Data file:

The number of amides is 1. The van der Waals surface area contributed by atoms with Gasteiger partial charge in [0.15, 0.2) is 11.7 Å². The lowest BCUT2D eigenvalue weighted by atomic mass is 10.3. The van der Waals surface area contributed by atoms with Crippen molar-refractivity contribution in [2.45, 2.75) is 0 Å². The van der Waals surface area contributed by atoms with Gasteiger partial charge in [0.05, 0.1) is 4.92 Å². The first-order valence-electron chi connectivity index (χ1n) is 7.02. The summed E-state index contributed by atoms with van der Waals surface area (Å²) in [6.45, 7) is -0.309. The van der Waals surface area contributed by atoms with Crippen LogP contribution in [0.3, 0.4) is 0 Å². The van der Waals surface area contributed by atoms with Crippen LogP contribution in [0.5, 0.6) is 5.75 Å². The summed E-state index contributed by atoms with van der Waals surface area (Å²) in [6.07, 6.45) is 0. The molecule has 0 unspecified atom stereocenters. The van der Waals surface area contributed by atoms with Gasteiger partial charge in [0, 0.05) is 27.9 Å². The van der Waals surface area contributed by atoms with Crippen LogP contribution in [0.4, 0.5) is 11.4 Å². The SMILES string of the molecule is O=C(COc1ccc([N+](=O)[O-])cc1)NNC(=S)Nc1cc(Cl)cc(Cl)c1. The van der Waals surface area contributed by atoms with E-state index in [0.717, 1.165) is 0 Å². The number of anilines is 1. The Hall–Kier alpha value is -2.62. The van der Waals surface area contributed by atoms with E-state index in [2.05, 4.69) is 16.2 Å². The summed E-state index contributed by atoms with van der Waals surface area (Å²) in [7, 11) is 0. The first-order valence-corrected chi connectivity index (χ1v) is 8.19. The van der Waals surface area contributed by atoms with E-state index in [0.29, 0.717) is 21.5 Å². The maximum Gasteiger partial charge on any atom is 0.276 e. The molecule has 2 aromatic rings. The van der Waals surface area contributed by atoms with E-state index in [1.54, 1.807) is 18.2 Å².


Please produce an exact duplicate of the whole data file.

The number of amides is 1. The van der Waals surface area contributed by atoms with Gasteiger partial charge in [0.15, 0.2) is 11.7 Å². The lowest BCUT2D eigenvalue weighted by atomic mass is 10.3. The van der Waals surface area contributed by atoms with Crippen molar-refractivity contribution in [2.45, 2.75) is 0 Å². The van der Waals surface area contributed by atoms with Gasteiger partial charge in [0.05, 0.1) is 4.92 Å². The first-order valence-electron chi connectivity index (χ1n) is 7.02. The summed E-state index contributed by atoms with van der Waals surface area (Å²) in [6.45, 7) is -0.309. The van der Waals surface area contributed by atoms with Crippen LogP contribution in [0.3, 0.4) is 0 Å². The van der Waals surface area contributed by atoms with Crippen LogP contribution in [0.5, 0.6) is 5.75 Å². The summed E-state index contributed by atoms with van der Waals surface area (Å²) in [6.07, 6.45) is 0. The molecule has 0 unspecified atom stereocenters. The van der Waals surface area contributed by atoms with Gasteiger partial charge in [0, 0.05) is 27.9 Å². The van der Waals surface area contributed by atoms with Crippen LogP contribution in [0.4, 0.5) is 11.4 Å². The SMILES string of the molecule is O=C(COc1ccc([N+](=O)[O-])cc1)NNC(=S)Nc1cc(Cl)cc(Cl)c1. The van der Waals surface area contributed by atoms with E-state index in [0.717, 1.165) is 0 Å². The number of anilines is 1. The Hall–Kier alpha value is -2.62. The van der Waals surface area contributed by atoms with E-state index in [2.05, 4.69) is 16.2 Å². The summed E-state index contributed by atoms with van der Waals surface area (Å²) in [7, 11) is 0. The first-order valence-corrected chi connectivity index (χ1v) is 8.19. The van der Waals surface area contributed by atoms with E-state index in [0.29, 0.717) is 21.5 Å². The maximum Gasteiger partial charge on any atom is 0.276 e. The molecule has 2 aromatic rings. The van der Waals surface area contributed by atoms with E-state index in [1.54, 1.807) is 18.2 Å².